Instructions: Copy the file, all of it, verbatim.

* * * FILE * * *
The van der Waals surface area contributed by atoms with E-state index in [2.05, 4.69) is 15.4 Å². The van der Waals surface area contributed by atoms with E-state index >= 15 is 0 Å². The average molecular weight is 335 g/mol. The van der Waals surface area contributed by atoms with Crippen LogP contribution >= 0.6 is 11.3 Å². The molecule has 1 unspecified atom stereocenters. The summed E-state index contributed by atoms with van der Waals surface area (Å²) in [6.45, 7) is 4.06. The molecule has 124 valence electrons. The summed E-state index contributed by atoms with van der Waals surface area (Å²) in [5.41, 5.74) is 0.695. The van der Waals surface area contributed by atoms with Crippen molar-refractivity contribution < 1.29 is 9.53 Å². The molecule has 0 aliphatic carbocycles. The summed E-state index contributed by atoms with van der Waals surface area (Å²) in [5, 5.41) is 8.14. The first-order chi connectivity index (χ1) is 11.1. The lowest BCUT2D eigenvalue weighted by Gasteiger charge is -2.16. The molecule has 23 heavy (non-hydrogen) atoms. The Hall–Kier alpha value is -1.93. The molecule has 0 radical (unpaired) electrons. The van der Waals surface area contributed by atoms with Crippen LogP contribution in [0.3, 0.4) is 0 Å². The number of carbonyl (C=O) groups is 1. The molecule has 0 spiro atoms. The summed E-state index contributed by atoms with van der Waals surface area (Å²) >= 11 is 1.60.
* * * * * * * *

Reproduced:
The van der Waals surface area contributed by atoms with E-state index in [2.05, 4.69) is 15.4 Å². The van der Waals surface area contributed by atoms with E-state index >= 15 is 0 Å². The average molecular weight is 335 g/mol. The van der Waals surface area contributed by atoms with Crippen LogP contribution >= 0.6 is 11.3 Å². The molecule has 1 unspecified atom stereocenters. The summed E-state index contributed by atoms with van der Waals surface area (Å²) in [6.45, 7) is 4.06. The molecule has 124 valence electrons. The summed E-state index contributed by atoms with van der Waals surface area (Å²) in [5.41, 5.74) is 0.695. The van der Waals surface area contributed by atoms with Crippen molar-refractivity contribution < 1.29 is 9.53 Å². The molecule has 0 aliphatic carbocycles. The summed E-state index contributed by atoms with van der Waals surface area (Å²) in [5, 5.41) is 8.14. The first-order chi connectivity index (χ1) is 11.1. The lowest BCUT2D eigenvalue weighted by Gasteiger charge is -2.16. The molecule has 23 heavy (non-hydrogen) atoms. The Hall–Kier alpha value is -1.93. The molecule has 0 radical (unpaired) electrons. The van der Waals surface area contributed by atoms with Crippen LogP contribution in [0.3, 0.4) is 0 Å². The number of carbonyl (C=O) groups is 1. The molecule has 0 spiro atoms. The summed E-state index contributed by atoms with van der Waals surface area (Å²) >= 11 is 1.60.